Salty Therapy

If it’s wacky, Glee’s into it. I thought she was was going to be enthused about stress fatigue syndrome, but instead she’s all over salt therapy, the newest California rage. She has returned from Encino, California with the notion to open a spot in Scottsdale that will have patrons sitting in rooms of salt. Right now I’m more concerned that our monsoon season is breaking all records for warm nights and muggy days.

Our urban heat island of concrete, asphalt and condos traps the heat during the day and releases it at night. When we have one of our spectacular storms with dirty rain and extraordinary lightning that sometimes crawls through the phone, the heat stays immobilized. Unless, of course, if you live near the open desert where it cools it down a bit.

It is in this frame of ecological concern that Glee lays it on me that I need salt therapy.

“What is it?”

“Jean, you go into a windowless room, lie on a chaise lounge and breathe salt that’s all over the floor. It’s also being pumped into the room by a generator.”

“Come on. That’s ridiculous. What’s it supposed to do?”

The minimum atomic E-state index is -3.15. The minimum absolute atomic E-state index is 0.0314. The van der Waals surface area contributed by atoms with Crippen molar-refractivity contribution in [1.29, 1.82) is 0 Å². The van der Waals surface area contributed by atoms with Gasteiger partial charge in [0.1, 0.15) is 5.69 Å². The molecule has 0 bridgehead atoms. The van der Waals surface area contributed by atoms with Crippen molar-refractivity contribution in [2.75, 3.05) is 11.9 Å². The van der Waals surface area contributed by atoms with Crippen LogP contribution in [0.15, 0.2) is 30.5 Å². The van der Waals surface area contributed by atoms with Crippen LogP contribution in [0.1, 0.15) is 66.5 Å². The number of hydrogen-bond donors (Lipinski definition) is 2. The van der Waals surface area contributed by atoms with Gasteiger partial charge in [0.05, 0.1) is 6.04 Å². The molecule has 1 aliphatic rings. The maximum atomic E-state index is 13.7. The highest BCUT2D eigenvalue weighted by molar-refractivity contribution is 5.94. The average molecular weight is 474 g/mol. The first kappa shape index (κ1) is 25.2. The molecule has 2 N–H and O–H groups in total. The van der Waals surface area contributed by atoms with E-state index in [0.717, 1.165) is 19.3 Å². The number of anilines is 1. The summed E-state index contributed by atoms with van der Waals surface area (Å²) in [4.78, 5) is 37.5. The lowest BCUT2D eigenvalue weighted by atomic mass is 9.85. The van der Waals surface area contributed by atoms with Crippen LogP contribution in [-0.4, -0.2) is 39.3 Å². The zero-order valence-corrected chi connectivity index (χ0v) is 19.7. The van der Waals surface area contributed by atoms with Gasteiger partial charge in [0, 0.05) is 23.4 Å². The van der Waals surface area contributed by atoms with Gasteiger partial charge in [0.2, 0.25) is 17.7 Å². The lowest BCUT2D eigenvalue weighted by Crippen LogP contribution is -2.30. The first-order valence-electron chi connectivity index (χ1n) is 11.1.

“Stop being so skeptical of new ideas. Even though Dean Schraufnagel, a professor of medicine at University of  Illinois-Chicago says there’s no proof because they haven’t done clinical trial studies, it doesn’t mean it’s not helping people. It would be great for you.”

“First of all, no one is named Schraufnagel. It sounds like a Disney character. Secondly, April called and told me I have Stress Fatigue Syndrome and now you’re telling me there’s a cure?”

“I’m just sayin’ you could use something. This is very well respected. It helps people with respiratory problems, skin rashes and allergies.”

“I don’t have any of those.” Of course that doesn’t mean I couldn’t use some assistance with managing my life, but all my breathing apparatus’ are working fine.

“Well, basking in Dead Sea Salt from the Holy Land can assist you with feeling better.”

“Glee, that’s vague and unscientific. What’s this called?”

Halotherapy. It’s based on caves and spas from two hundred years ago.”

“Honey, I know you’re trying to help me. My life is out of control. But sitting in a salty room sweating isn’t going to do errands for me or prepare a Thai dinner for Maury’s new colleague. Besides, Amber won’t be able to stop licking my arms and legs when I come home.”

“I don’t know why you’re so recalcitrant to new ideas. If it wasn’t for me caring about your well-being you wouldn’t have tried ear candling and the immersion box. Look at the great results you got from that.”

I think I’ll put my head in the oven after I’ve baked a few potatoes in a salty brine during the next monsoon storm.

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